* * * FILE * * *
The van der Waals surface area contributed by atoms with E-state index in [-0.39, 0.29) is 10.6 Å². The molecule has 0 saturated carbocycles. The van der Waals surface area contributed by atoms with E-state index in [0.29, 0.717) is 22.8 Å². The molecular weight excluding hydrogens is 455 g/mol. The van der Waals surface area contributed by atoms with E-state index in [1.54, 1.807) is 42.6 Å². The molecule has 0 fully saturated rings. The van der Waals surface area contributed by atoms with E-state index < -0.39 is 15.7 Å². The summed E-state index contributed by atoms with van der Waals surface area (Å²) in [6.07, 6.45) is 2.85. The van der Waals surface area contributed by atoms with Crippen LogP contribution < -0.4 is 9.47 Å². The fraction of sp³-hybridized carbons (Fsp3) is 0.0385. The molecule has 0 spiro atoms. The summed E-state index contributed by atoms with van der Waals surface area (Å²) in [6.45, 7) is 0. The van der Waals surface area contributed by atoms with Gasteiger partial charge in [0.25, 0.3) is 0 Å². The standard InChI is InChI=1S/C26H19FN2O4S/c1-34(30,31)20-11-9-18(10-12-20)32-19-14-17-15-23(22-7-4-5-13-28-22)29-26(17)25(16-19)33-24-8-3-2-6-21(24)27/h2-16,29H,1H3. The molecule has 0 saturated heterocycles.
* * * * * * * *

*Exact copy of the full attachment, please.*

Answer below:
The van der Waals surface area contributed by atoms with E-state index in [-0.39, 0.29) is 10.6 Å². The molecule has 0 saturated carbocycles. The van der Waals surface area contributed by atoms with E-state index in [0.29, 0.717) is 22.8 Å². The molecular weight excluding hydrogens is 455 g/mol. The van der Waals surface area contributed by atoms with E-state index in [1.54, 1.807) is 42.6 Å². The molecule has 0 fully saturated rings. The van der Waals surface area contributed by atoms with E-state index < -0.39 is 15.7 Å². The summed E-state index contributed by atoms with van der Waals surface area (Å²) in [6.07, 6.45) is 2.85. The van der Waals surface area contributed by atoms with Crippen LogP contribution < -0.4 is 9.47 Å². The fraction of sp³-hybridized carbons (Fsp3) is 0.0385. The molecule has 0 spiro atoms. The summed E-state index contributed by atoms with van der Waals surface area (Å²) in [6.45, 7) is 0. The van der Waals surface area contributed by atoms with Gasteiger partial charge in [0.25, 0.3) is 0 Å². The standard InChI is InChI=1S/C26H19FN2O4S/c1-34(30,31)20-11-9-18(10-12-20)32-19-14-17-15-23(22-7-4-5-13-28-22)29-26(17)25(16-19)33-24-8-3-2-6-21(24)27/h2-16,29H,1H3. The molecule has 0 saturated heterocycles.